Fun. A vicarious look at how a few students took some clever ideas and strategies for gaining an edge on the casinos and evolved it into a high roller lifestyle and enterprise.
The book focuses mainly on the dramatic events (big wins / losses, team turmoil, brushes with casino security) and doesn't go very deeply into the mathematical strategy the players used. I left thinking there had to be more to it than what was presented as the casinos seemed too oblivious to the brazenness of the students.
The Harry Bosch formula seems to be:
- Start with a simple murder
- Layer in Harry's struggling (and often unrelated) personal relationships
- Throw in serious conflict between Harry and his police department superiors
- Complicate the murder threefold
- Tie it all together and package it up with a clever climax
This book starts as a novel and turns into a soapbox. Very readable and entertaining, but there comes a point in this book where you get pulled out of the make believe story and back into reality. A very contrived climax was very disappointing after a page-turning build-up.
This book starts with the sudden death of a couple and then alternates chapters moving backwards and forwards in time to show the chain of events that led to their death, and the final evolution of their bodies.
Primarily, it is a love story; it is not a drama or mystery. Poetic. Very biological (a lot of time is spent throughout the book on decomposition).
My first Harry Bosch novel. Good detective story that starts small and slowly builds into a complex caper. I liked the book, but Harry hasn't won me over yet. I'll suspend judgment until I read Black Ice.
Starts small and then slowly introduces the complications, complexities and angles. Then piece by piece it unravels those complexities and puts them together into a dramatic conclusion. A good, clever detective novel.
Classic whodunit. 2 relatively short detective stories - sort of like Agatha Christie or Arthur Conan Doyle in that the plots center around the mystery, the clues, the cleverness and personality of the detectives.
This was my first Rex Stout. I think you may have to read a few of them to get accustomed to the peculiarities of the characters and really enjoy it.
A tough read more suited to the intellectual than the casual reader. Taleb is far more academic (although he scorns academia) than the more entertaining and storytelling Malcolm Gladwell (Tipping Point)
There are certainly a few nuggets to be found throughout and the premise is memorable, but the diatribe against the Gaussian bell curve is brutally tedious and Taleb writes in a first person style that can come across as self-serving or patronizing.
Connelly's books seem to follow a pattern: start simple and then layer on complications, twists, clues, and complexity. In Bloodwork, it starts as a spontaneous robbery homicide and evolves into an intricate pursuit of a serial killer.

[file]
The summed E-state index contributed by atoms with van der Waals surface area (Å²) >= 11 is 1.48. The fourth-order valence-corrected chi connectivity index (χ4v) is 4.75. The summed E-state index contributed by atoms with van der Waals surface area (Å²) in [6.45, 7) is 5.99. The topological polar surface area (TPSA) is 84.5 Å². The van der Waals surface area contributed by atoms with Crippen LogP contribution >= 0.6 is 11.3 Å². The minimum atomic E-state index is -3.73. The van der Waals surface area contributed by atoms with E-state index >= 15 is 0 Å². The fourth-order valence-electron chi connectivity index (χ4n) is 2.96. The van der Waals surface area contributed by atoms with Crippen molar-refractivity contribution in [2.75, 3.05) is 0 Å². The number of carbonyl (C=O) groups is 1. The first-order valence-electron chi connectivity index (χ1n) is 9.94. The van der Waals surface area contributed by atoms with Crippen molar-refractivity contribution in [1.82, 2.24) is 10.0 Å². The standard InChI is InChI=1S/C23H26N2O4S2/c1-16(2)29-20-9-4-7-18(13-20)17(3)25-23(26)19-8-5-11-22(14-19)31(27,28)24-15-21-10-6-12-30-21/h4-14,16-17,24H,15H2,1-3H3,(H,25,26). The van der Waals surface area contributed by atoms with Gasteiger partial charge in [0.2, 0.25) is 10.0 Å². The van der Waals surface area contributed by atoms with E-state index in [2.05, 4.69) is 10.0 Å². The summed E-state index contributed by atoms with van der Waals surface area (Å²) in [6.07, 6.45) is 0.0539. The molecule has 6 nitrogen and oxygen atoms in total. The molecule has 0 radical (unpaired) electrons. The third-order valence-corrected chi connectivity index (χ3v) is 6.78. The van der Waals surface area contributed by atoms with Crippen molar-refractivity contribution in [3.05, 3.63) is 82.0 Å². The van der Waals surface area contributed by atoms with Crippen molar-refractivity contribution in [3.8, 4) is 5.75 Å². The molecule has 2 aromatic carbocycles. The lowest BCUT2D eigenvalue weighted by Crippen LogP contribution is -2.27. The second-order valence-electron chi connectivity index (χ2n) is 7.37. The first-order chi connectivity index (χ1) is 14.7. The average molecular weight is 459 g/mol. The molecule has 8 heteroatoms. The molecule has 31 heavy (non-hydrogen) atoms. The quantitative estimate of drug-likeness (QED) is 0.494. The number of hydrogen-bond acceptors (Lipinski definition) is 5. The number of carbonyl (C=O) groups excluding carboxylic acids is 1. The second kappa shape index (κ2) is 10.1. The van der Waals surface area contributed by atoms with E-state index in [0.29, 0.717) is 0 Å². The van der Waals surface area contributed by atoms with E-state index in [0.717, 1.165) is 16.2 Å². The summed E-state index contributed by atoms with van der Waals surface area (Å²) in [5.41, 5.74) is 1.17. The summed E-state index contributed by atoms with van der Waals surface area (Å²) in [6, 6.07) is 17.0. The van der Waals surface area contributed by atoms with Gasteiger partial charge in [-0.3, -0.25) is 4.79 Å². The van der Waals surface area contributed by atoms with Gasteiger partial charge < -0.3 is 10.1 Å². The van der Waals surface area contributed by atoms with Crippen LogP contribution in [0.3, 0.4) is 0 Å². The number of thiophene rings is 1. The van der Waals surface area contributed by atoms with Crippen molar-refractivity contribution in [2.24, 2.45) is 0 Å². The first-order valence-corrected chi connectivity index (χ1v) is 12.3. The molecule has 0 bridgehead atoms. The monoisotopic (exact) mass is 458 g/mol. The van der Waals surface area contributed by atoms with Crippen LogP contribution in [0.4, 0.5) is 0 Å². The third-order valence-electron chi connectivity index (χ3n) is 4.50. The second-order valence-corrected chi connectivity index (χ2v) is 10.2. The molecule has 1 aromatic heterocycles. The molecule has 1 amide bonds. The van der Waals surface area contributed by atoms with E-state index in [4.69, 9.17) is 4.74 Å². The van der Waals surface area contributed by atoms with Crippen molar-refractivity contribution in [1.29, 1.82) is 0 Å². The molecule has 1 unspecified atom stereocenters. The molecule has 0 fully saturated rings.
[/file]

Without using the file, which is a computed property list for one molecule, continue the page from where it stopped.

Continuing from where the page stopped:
Thrilling but forced. A third of this book is suspenseful and chilling. A third of this book is somewhat tedious crime scene analysis. And a third of this book covers the strange relationship of a paraplegic and a cop.
This book falls into that rare category of good literature combined with a good read.
Set in Germany during WWII, this novel is about an adopted girl (Liesel) growing up in a small town amid the poverty and propaganda of the war. While there are themes of war, survival, and Jewish compassion this book is really about the relationships Liesel forms with her friend, father, townsfolk, and Jewish protectee.
This book is narrated by a very compassionate Grim Reaper who keeps tabs on Liesel amid collecting the souls of the fallen. This adds a very unique element to the book without detracting from the seriousness of the novel.
On its own, this book is a solid thriller. But when compared to the original trilogy written by Robert Ludlum, it begins to pale. The main character, Jason Bourne, just doesn't feel the same; he's less super human and more dependent on others.
Connelly shifts from the police department to the courtroom in this follow-up to The Lincoln Lawyer featuring Mickey Haller with plenty of Harry Bosch moments thrown in. A lot of fun for those who have read many in the Connelly series and now get to see these two protagonists intersect. Strong plot but not as clever as The Lincoln Lawyer.
Not all that. This book sets up as a "Good guy with lots of secrets on the run from the bad guys" and just fizzles. There's not much in the way of action, twists, or plot wrap-up. Way too much focus on Italy and learning the Italian language.
A little disappointing. In the author's note, Bill Evans talks about New York City's vulnerability to a hurricane and how he had hoped to write a scientific book about the potential impact. He was instead encouraged to write a novel.
I was expecting a story about heroism, tragedy, survivors and recovery. Instead, this book is about a terrorist engaged in "weather manipulation" to create a storm while the CIA and a few meteorologists try to decipher and thwart it.
I think I would have liked the scientific study better.